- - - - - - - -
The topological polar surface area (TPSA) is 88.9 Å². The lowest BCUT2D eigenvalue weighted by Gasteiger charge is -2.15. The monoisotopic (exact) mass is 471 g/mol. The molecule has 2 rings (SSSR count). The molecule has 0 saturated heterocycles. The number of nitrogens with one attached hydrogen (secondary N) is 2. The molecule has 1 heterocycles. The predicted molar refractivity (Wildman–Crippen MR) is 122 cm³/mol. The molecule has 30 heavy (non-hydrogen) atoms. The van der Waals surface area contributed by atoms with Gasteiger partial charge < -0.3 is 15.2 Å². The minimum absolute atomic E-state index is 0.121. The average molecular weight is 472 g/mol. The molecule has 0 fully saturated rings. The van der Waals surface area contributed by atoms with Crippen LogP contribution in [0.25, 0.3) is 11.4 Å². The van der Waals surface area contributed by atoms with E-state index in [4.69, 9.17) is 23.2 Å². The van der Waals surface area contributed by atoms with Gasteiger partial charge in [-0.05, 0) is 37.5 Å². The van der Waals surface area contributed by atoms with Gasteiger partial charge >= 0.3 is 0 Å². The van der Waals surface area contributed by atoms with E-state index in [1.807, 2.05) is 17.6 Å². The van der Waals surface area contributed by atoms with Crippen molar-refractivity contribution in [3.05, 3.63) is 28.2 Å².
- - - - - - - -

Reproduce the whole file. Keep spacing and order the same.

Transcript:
The topological polar surface area (TPSA) is 88.9 Å². The lowest BCUT2D eigenvalue weighted by Gasteiger charge is -2.15. The monoisotopic (exact) mass is 471 g/mol. The molecule has 2 rings (SSSR count). The molecule has 0 saturated heterocycles. The number of nitrogens with one attached hydrogen (secondary N) is 2. The molecule has 1 heterocycles. The predicted molar refractivity (Wildman–Crippen MR) is 122 cm³/mol. The molecule has 30 heavy (non-hydrogen) atoms. The van der Waals surface area contributed by atoms with Gasteiger partial charge < -0.3 is 15.2 Å². The minimum absolute atomic E-state index is 0.121. The average molecular weight is 472 g/mol. The molecule has 0 fully saturated rings. The van der Waals surface area contributed by atoms with Crippen LogP contribution in [0.25, 0.3) is 11.4 Å². The van der Waals surface area contributed by atoms with E-state index in [4.69, 9.17) is 23.2 Å². The van der Waals surface area contributed by atoms with Gasteiger partial charge in [-0.05, 0) is 37.5 Å². The van der Waals surface area contributed by atoms with Gasteiger partial charge >= 0.3 is 0 Å². The van der Waals surface area contributed by atoms with E-state index in [1.807, 2.05) is 17.6 Å². The van der Waals surface area contributed by atoms with Crippen molar-refractivity contribution in [3.05, 3.63) is 28.2 Å².